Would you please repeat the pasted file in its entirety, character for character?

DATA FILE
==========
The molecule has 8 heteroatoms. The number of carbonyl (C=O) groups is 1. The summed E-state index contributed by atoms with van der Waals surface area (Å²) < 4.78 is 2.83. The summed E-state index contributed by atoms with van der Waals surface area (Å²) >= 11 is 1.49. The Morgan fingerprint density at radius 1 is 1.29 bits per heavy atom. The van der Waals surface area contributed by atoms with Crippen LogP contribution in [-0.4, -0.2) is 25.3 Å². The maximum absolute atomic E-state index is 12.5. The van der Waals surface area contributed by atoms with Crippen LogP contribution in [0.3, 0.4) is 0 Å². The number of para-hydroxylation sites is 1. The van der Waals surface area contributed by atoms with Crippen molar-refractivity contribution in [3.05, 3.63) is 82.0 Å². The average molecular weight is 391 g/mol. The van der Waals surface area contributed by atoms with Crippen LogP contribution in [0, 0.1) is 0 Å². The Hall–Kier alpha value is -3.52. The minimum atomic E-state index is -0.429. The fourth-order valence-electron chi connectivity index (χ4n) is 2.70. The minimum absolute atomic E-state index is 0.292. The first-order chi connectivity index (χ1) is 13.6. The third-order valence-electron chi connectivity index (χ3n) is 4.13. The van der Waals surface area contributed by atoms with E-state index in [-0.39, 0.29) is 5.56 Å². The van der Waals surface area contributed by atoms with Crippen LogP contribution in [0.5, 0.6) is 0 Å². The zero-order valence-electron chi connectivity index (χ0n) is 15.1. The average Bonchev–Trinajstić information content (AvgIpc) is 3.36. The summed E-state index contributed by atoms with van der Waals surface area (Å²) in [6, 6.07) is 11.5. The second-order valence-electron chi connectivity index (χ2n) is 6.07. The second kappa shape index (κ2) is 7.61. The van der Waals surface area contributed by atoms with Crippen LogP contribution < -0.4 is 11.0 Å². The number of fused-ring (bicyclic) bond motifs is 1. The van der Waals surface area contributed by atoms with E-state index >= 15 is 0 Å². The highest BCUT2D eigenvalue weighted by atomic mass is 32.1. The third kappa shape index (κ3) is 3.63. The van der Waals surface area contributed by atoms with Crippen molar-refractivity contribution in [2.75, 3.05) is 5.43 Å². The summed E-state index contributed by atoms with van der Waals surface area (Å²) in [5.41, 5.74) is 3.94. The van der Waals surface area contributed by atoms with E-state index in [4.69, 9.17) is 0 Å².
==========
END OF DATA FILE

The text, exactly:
The molecule has 8 heteroatoms. The number of carbonyl (C=O) groups is 1. The summed E-state index contributed by atoms with van der Waals surface area (Å²) < 4.78 is 2.83. The summed E-state index contributed by atoms with van der Waals surface area (Å²) >= 11 is 1.49. The Morgan fingerprint density at radius 1 is 1.29 bits per heavy atom. The van der Waals surface area contributed by atoms with Crippen LogP contribution in [-0.4, -0.2) is 25.3 Å². The maximum absolute atomic E-state index is 12.5. The van der Waals surface area contributed by atoms with Crippen LogP contribution in [0.3, 0.4) is 0 Å². The number of para-hydroxylation sites is 1. The van der Waals surface area contributed by atoms with Crippen molar-refractivity contribution in [3.05, 3.63) is 82.0 Å². The average molecular weight is 391 g/mol. The van der Waals surface area contributed by atoms with Crippen LogP contribution in [0, 0.1) is 0 Å². The Hall–Kier alpha value is -3.52. The minimum atomic E-state index is -0.429. The fourth-order valence-electron chi connectivity index (χ4n) is 2.70. The minimum absolute atomic E-state index is 0.292. The first-order chi connectivity index (χ1) is 13.6. The third-order valence-electron chi connectivity index (χ3n) is 4.13. The van der Waals surface area contributed by atoms with E-state index in [-0.39, 0.29) is 5.56 Å². The van der Waals surface area contributed by atoms with Crippen LogP contribution in [0.5, 0.6) is 0 Å². The zero-order valence-electron chi connectivity index (χ0n) is 15.1. The average Bonchev–Trinajstić information content (AvgIpc) is 3.36. The summed E-state index contributed by atoms with van der Waals surface area (Å²) in [6, 6.07) is 11.5. The second-order valence-electron chi connectivity index (χ2n) is 6.07. The second kappa shape index (κ2) is 7.61. The van der Waals surface area contributed by atoms with Crippen LogP contribution < -0.4 is 11.0 Å². The number of fused-ring (bicyclic) bond motifs is 1. The van der Waals surface area contributed by atoms with E-state index >= 15 is 0 Å². The highest BCUT2D eigenvalue weighted by atomic mass is 32.1. The third kappa shape index (κ3) is 3.63. The van der Waals surface area contributed by atoms with Crippen molar-refractivity contribution in [2.75, 3.05) is 5.43 Å². The summed E-state index contributed by atoms with van der Waals surface area (Å²) in [5.41, 5.74) is 3.94. The van der Waals surface area contributed by atoms with E-state index in [4.69, 9.17) is 0 Å².